Is a multi-cloud strategy really just a risk mitigation decision? - ParkMyCloud

Is a multi-cloud strategy really just a risk mitigation decision?

Now that ParkMyCloud supports AWS, Azure, and Google, we’re starting to see more businesses who utilize a multi-cloud strategy. The question this raises is: why is a multi-cloud strategy important from a functional standpoint, and why are enterprises deploying this strategy?

To answer this, let’s define “multi-cloud”, as this means different things to different people. I appreciated this description from TechTarget, which describes multi-cloud as:

the concomitant use of two or more cloud services to minimize the risk of widespread data loss or downtime due to a localized component failure in a cloud computing environment. …. A multi-cloud strategy can also improve overall enterprise performance by avoiding “vendor lock-in” and using different infrastructures to meet the needs of diverse partners and customers.

From our conversations with some cloud gurus and our customers, a multi-cloud strategy boils down to:

  • Risk Mitigation – low priority
  • Managing vendor lock-in (price protection) – medium priority
  • Optimizing where you place your workloads – high priority

Risk Mitigation 

Looking at our own infrastructure at ParkMyCloud, we use AWS and other AWS services including RDS, Route 53, SNS and SES. In a risk mitigration exercise, would we look for those like services in Azure, and try to go through the technical work of mapping a 1:1 fit and building a hot failover in Azure? Or would we simply use a different AWS region – which uses fewer resources and less time?

You don’t actually need multi-cloud to do hot failovers, as you can instead use different regions within a single cloud provider – but that’s of course betting on the fact that those regions won’t go down simultaneously. In our case we would have major problems if multiple AWS regions went down simultaneously, but if that happens we certainly won’t be the only one in that boat!

Furthermore, to do a hot failover from one cloud provider to another (say, between AWS and Google), would require a degree of working between the cloud providers and infrastructure and application integration that is not widely available today.

Ultimately, risk mitigation just isn’t the most significant driver for multi-cloud.

Vendor Lock-in

What happens when your cloud provider changes their pricing? Or your CIO says we will never be beholden to one IT infrastructure vendor, like Cisco on the network, or HP in the data center? In that case, you lose your negotiating leverage on price and support.

On the other hand, look at SalesForce. How many enterprises use multiple CRMs?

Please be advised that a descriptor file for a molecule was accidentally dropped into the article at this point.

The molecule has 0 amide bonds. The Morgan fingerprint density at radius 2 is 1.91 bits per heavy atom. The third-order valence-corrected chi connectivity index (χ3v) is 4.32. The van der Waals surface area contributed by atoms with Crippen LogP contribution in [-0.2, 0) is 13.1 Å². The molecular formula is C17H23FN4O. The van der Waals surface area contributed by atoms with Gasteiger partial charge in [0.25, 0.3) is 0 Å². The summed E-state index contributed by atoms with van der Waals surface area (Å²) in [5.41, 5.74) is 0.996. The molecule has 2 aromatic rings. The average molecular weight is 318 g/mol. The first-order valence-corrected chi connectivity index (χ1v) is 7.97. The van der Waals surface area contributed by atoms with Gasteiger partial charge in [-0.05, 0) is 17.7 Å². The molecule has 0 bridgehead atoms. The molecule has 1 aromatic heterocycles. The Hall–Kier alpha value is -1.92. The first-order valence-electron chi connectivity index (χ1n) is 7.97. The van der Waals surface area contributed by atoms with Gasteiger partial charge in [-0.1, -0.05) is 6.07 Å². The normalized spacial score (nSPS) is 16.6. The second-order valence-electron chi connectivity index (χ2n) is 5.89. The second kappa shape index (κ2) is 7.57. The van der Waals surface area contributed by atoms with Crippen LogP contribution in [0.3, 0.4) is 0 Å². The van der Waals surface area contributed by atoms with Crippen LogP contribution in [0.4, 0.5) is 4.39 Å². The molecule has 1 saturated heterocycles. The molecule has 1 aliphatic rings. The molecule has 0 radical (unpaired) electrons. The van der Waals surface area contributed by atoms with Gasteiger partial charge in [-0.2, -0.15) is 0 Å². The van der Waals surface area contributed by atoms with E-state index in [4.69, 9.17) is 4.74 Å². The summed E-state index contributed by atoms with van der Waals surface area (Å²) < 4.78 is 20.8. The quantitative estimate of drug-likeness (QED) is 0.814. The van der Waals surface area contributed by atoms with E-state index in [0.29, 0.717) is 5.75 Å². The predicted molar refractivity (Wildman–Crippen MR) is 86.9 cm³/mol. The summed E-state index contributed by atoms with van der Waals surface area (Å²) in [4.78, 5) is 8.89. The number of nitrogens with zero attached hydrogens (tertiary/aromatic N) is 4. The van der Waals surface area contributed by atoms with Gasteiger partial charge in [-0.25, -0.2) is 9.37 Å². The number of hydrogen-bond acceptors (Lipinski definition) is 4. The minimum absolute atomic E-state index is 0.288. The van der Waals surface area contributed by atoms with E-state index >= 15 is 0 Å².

Do you then have to design and build your applications to undertake a multi-cloud strategy from the get-go, so that transitioning everything to a different cloud provider will be a relatively simple undertaking? The complexity of moving your applications across clouds over a couple of months is nothing compared to the complexity of doing a real-time hot failover when your service is down. For enterprises this might be doable, given enough resources and time. Frankly, we don’t see much of this.

Instead, we see customers using a multi-cloud strategy to design and build applications in the clouds best suited for optimizing their applications. Bythe way — you can then use this leverage to help prevent vendor lock-in.

Workload Optimization

Hot failovers may come to mind first when considering why you would want to go multi-cloud, but what about normal operations, when your infrastructure is running smoothly? Having access to multiple cloud providers lets your engineers pick the one that is the most appropriate for the workload they want to deploy. By avoiding the “all or nothing’ approach,” IT leaders gain greater control over their different cloud services. They can pick and choose the product, service or platform that best fits their requirements, in terms of time-to-market or cost effectiveness,, then integrate those services. Also, this approach may help avoiding problems that arise, when a single provider runs into trouble!

A multi-cloud strategy addresses several inter-related problems. It’s not just a technical avenue for hot failover. It includes vendor relationship management and the ability optimize your workloads based on the strengths of your teams and that CSP’s infrastructure.

By the way — when you actually deploy your multi-cloud strategy, make sure you have a management plan in place upfront. Too often, we hear from companies who deploy on multiple clouds, but don’t have a way to see or compare them in one place — so make sure you have a multi-cloud dashboard in place to provide visibility that spans across cloud providers, their locations and your resources, for proper governance and control, so you can get the most benefit out of a multi-cloud infrastructure.


About Jay Chapel

Jay Chapel is the CEO and co-founder of ParkMyCloud. After spending several years in the cloud management space, Jay saw that there was no simple solution to the problem of wasted cloud spend - which led him and co-founder Dale Wickizer to start ParkMyCloud in 2015. Before that, he spent 10+ years with Micromuse and IBM Tivoli, a provider of business infrastructure management software. After an acquisition by IBM, he led the successful sales integration and subsequent growth of the IBM Tivoli/Netcool business in Europe. He also held several regional and worldwide sales roles in Switzerland, the UK and the US. Jay earned both a BA in Finance and an MBA from West Virginia. Those few hours a month that Jay’s not busy with ParkMyCloud’s growth and success, you can find him on the ski slopes, on the soccer field, or on the golf course often accompanied by his three kids.

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